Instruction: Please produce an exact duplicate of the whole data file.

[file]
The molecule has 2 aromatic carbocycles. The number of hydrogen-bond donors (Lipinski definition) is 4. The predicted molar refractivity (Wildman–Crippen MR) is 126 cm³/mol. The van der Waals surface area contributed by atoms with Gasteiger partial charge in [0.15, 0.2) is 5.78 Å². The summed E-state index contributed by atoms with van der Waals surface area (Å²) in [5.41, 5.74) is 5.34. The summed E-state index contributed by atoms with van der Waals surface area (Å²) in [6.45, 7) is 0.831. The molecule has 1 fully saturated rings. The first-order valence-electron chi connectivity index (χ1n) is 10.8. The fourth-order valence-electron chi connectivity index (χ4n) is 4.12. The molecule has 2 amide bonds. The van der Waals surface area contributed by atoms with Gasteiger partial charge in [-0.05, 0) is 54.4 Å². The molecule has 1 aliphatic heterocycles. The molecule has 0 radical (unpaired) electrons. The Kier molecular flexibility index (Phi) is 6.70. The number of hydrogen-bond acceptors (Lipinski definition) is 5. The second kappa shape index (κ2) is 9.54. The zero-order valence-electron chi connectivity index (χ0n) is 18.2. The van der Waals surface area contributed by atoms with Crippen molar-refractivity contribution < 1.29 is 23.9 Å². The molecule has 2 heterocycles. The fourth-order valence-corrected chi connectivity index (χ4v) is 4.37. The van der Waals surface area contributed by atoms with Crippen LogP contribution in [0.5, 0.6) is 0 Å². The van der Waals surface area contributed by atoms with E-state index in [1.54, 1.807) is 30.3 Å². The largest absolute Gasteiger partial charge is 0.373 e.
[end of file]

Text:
The molecule has 2 aromatic carbocycles. The number of hydrogen-bond donors (Lipinski definition) is 4. The predicted molar refractivity (Wildman–Crippen MR) is 126 cm³/mol. The van der Waals surface area contributed by atoms with Gasteiger partial charge in [0.15, 0.2) is 5.78 Å². The summed E-state index contributed by atoms with van der Waals surface area (Å²) in [5.41, 5.74) is 5.34. The summed E-state index contributed by atoms with van der Waals surface area (Å²) in [6.45, 7) is 0.831. The molecule has 1 fully saturated rings. The first-order valence-electron chi connectivity index (χ1n) is 10.8. The fourth-order valence-electron chi connectivity index (χ4n) is 4.12. The molecule has 2 amide bonds. The van der Waals surface area contributed by atoms with Gasteiger partial charge in [-0.05, 0) is 54.4 Å². The molecule has 1 aliphatic heterocycles. The molecule has 0 radical (unpaired) electrons. The Kier molecular flexibility index (Phi) is 6.70. The number of hydrogen-bond acceptors (Lipinski definition) is 5. The second kappa shape index (κ2) is 9.54. The zero-order valence-electron chi connectivity index (χ0n) is 18.2. The van der Waals surface area contributed by atoms with Crippen molar-refractivity contribution < 1.29 is 23.9 Å². The molecule has 2 heterocycles. The fourth-order valence-corrected chi connectivity index (χ4v) is 4.37. The van der Waals surface area contributed by atoms with Crippen LogP contribution in [0.5, 0.6) is 0 Å². The van der Waals surface area contributed by atoms with E-state index in [1.54, 1.807) is 30.3 Å². The largest absolute Gasteiger partial charge is 0.373 e.